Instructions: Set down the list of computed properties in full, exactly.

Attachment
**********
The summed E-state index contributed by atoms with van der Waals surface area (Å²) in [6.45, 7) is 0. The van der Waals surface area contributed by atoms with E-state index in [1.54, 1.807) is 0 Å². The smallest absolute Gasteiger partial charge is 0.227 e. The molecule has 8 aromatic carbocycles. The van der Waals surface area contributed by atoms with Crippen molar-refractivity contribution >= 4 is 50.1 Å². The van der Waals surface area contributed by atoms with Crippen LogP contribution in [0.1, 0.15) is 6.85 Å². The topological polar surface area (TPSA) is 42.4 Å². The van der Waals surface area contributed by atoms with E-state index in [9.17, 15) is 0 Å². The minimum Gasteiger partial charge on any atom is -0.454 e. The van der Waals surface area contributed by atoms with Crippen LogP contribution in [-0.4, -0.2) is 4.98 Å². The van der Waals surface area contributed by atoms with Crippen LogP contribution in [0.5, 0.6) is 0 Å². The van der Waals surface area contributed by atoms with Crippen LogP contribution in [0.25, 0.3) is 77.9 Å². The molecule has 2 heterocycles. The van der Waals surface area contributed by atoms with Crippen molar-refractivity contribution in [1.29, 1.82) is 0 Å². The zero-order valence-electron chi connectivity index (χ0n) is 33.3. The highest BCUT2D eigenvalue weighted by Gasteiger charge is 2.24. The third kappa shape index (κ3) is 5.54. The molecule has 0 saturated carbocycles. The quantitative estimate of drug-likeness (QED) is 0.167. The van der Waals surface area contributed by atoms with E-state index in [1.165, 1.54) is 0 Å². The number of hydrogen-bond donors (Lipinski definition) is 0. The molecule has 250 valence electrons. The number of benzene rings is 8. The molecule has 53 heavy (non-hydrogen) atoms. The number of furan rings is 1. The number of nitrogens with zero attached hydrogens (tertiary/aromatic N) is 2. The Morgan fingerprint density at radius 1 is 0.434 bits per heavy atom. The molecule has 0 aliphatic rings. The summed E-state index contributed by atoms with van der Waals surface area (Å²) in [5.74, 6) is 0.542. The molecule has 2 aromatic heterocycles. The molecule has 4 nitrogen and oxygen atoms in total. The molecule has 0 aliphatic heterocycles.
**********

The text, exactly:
The summed E-state index contributed by atoms with van der Waals surface area (Å²) in [6.45, 7) is 0. The van der Waals surface area contributed by atoms with E-state index in [1.54, 1.807) is 0 Å². The smallest absolute Gasteiger partial charge is 0.227 e. The molecule has 8 aromatic carbocycles. The van der Waals surface area contributed by atoms with Crippen molar-refractivity contribution >= 4 is 50.1 Å². The van der Waals surface area contributed by atoms with Crippen LogP contribution in [0.1, 0.15) is 6.85 Å². The topological polar surface area (TPSA) is 42.4 Å². The van der Waals surface area contributed by atoms with E-state index in [9.17, 15) is 0 Å². The minimum Gasteiger partial charge on any atom is -0.454 e. The van der Waals surface area contributed by atoms with Crippen LogP contribution in [-0.4, -0.2) is 4.98 Å². The van der Waals surface area contributed by atoms with Crippen LogP contribution in [0.5, 0.6) is 0 Å². The van der Waals surface area contributed by atoms with Crippen LogP contribution in [0.25, 0.3) is 77.9 Å². The molecule has 2 heterocycles. The van der Waals surface area contributed by atoms with Crippen molar-refractivity contribution in [1.29, 1.82) is 0 Å². The zero-order valence-electron chi connectivity index (χ0n) is 33.3. The highest BCUT2D eigenvalue weighted by Gasteiger charge is 2.24. The third kappa shape index (κ3) is 5.54. The molecule has 0 saturated carbocycles. The quantitative estimate of drug-likeness (QED) is 0.167. The van der Waals surface area contributed by atoms with E-state index in [1.165, 1.54) is 0 Å². The number of hydrogen-bond donors (Lipinski definition) is 0. The molecule has 250 valence electrons. The number of benzene rings is 8. The molecule has 53 heavy (non-hydrogen) atoms. The number of furan rings is 1. The number of nitrogens with zero attached hydrogens (tertiary/aromatic N) is 2. The Morgan fingerprint density at radius 1 is 0.434 bits per heavy atom. The molecule has 0 aliphatic rings. The summed E-state index contributed by atoms with van der Waals surface area (Å²) in [5.74, 6) is 0.542. The molecule has 2 aromatic heterocycles. The molecule has 4 nitrogen and oxygen atoms in total. The molecule has 0 aliphatic heterocycles.